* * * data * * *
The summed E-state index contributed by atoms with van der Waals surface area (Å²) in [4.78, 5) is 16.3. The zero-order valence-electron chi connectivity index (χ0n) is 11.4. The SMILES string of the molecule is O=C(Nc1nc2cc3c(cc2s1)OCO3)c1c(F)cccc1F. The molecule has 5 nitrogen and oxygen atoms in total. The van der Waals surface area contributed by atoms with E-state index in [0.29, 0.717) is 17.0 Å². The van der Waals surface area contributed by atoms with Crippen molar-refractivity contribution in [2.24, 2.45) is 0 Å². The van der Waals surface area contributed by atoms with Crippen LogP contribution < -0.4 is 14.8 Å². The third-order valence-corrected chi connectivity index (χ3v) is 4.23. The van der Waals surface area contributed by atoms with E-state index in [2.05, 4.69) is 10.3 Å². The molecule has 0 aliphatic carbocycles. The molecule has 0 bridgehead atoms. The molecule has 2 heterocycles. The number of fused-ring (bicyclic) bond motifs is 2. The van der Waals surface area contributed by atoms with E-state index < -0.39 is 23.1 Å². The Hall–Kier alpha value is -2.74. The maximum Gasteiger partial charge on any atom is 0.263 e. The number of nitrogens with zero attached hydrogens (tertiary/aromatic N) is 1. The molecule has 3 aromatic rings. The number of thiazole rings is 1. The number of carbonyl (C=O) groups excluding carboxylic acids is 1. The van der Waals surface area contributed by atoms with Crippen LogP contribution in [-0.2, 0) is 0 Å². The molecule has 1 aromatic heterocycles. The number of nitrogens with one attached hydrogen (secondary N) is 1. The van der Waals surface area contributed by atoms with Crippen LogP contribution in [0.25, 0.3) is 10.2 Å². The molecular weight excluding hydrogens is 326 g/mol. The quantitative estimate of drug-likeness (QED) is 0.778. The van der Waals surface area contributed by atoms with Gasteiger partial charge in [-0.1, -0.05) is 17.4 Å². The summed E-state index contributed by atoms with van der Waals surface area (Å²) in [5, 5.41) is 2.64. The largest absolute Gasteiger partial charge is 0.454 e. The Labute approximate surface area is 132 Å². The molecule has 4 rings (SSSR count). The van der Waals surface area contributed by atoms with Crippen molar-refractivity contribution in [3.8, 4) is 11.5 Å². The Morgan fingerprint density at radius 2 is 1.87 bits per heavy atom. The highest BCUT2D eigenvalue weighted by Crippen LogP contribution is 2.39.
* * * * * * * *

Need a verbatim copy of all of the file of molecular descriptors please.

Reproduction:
The summed E-state index contributed by atoms with van der Waals surface area (Å²) in [4.78, 5) is 16.3. The zero-order valence-electron chi connectivity index (χ0n) is 11.4. The SMILES string of the molecule is O=C(Nc1nc2cc3c(cc2s1)OCO3)c1c(F)cccc1F. The molecule has 5 nitrogen and oxygen atoms in total. The van der Waals surface area contributed by atoms with E-state index in [0.29, 0.717) is 17.0 Å². The van der Waals surface area contributed by atoms with Crippen molar-refractivity contribution in [2.24, 2.45) is 0 Å². The van der Waals surface area contributed by atoms with Crippen LogP contribution < -0.4 is 14.8 Å². The third-order valence-corrected chi connectivity index (χ3v) is 4.23. The van der Waals surface area contributed by atoms with E-state index in [2.05, 4.69) is 10.3 Å². The molecule has 0 aliphatic carbocycles. The molecule has 0 bridgehead atoms. The molecule has 2 heterocycles. The number of fused-ring (bicyclic) bond motifs is 2. The van der Waals surface area contributed by atoms with E-state index < -0.39 is 23.1 Å². The Hall–Kier alpha value is -2.74. The maximum Gasteiger partial charge on any atom is 0.263 e. The number of nitrogens with zero attached hydrogens (tertiary/aromatic N) is 1. The molecule has 3 aromatic rings. The number of thiazole rings is 1. The number of carbonyl (C=O) groups excluding carboxylic acids is 1. The van der Waals surface area contributed by atoms with Crippen LogP contribution in [-0.2, 0) is 0 Å². The molecule has 1 aromatic heterocycles. The number of nitrogens with one attached hydrogen (secondary N) is 1. The van der Waals surface area contributed by atoms with Crippen LogP contribution in [0.25, 0.3) is 10.2 Å². The molecular weight excluding hydrogens is 326 g/mol. The quantitative estimate of drug-likeness (QED) is 0.778. The van der Waals surface area contributed by atoms with Gasteiger partial charge in [-0.1, -0.05) is 17.4 Å². The summed E-state index contributed by atoms with van der Waals surface area (Å²) in [5, 5.41) is 2.64. The largest absolute Gasteiger partial charge is 0.454 e. The Labute approximate surface area is 132 Å². The molecule has 4 rings (SSSR count). The van der Waals surface area contributed by atoms with Crippen molar-refractivity contribution in [3.8, 4) is 11.5 Å². The Morgan fingerprint density at radius 2 is 1.87 bits per heavy atom. The highest BCUT2D eigenvalue weighted by Crippen LogP contribution is 2.39.